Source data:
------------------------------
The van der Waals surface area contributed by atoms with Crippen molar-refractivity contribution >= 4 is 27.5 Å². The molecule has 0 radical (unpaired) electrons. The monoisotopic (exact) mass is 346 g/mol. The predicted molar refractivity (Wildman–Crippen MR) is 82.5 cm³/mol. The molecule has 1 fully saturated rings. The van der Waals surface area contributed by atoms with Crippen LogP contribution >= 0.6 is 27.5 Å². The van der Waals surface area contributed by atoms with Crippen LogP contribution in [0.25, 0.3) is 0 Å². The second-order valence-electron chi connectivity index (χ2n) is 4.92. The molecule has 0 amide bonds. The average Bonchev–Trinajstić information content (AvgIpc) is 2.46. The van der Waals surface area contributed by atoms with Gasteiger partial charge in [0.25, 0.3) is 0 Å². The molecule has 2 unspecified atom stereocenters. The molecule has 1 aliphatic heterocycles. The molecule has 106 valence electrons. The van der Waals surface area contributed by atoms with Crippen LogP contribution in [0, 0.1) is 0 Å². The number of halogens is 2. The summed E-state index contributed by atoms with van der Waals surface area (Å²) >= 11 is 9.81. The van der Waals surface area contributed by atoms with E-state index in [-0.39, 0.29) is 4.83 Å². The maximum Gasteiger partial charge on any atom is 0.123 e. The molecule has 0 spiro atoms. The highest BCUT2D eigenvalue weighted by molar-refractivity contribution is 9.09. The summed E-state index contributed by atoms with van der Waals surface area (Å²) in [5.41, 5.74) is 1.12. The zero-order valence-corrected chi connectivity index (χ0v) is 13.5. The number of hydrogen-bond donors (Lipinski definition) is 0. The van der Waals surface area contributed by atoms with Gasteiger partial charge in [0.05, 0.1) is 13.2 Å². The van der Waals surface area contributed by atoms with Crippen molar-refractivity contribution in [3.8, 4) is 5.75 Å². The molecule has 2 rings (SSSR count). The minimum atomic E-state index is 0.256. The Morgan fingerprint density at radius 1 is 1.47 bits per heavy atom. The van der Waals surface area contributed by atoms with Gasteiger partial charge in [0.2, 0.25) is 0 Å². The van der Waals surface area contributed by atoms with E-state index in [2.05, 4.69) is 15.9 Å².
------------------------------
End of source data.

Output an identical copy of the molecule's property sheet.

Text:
The van der Waals surface area contributed by atoms with Crippen molar-refractivity contribution >= 4 is 27.5 Å². The molecule has 0 radical (unpaired) electrons. The monoisotopic (exact) mass is 346 g/mol. The predicted molar refractivity (Wildman–Crippen MR) is 82.5 cm³/mol. The molecule has 1 fully saturated rings. The van der Waals surface area contributed by atoms with Crippen LogP contribution >= 0.6 is 27.5 Å². The van der Waals surface area contributed by atoms with Crippen LogP contribution in [0.25, 0.3) is 0 Å². The second-order valence-electron chi connectivity index (χ2n) is 4.92. The molecule has 0 amide bonds. The average Bonchev–Trinajstić information content (AvgIpc) is 2.46. The van der Waals surface area contributed by atoms with Gasteiger partial charge in [0.25, 0.3) is 0 Å². The molecule has 2 unspecified atom stereocenters. The molecule has 1 aliphatic heterocycles. The molecule has 106 valence electrons. The van der Waals surface area contributed by atoms with Crippen LogP contribution in [0, 0.1) is 0 Å². The number of halogens is 2. The summed E-state index contributed by atoms with van der Waals surface area (Å²) >= 11 is 9.81. The van der Waals surface area contributed by atoms with E-state index in [-0.39, 0.29) is 4.83 Å². The maximum Gasteiger partial charge on any atom is 0.123 e. The molecule has 0 spiro atoms. The highest BCUT2D eigenvalue weighted by molar-refractivity contribution is 9.09. The summed E-state index contributed by atoms with van der Waals surface area (Å²) in [5.41, 5.74) is 1.12. The zero-order valence-corrected chi connectivity index (χ0v) is 13.5. The number of hydrogen-bond donors (Lipinski definition) is 0. The van der Waals surface area contributed by atoms with Gasteiger partial charge in [0.05, 0.1) is 13.2 Å². The van der Waals surface area contributed by atoms with Crippen molar-refractivity contribution in [3.8, 4) is 5.75 Å². The molecule has 2 rings (SSSR count). The minimum atomic E-state index is 0.256. The Morgan fingerprint density at radius 1 is 1.47 bits per heavy atom. The van der Waals surface area contributed by atoms with Gasteiger partial charge in [0.2, 0.25) is 0 Å². The van der Waals surface area contributed by atoms with E-state index in [2.05, 4.69) is 15.9 Å².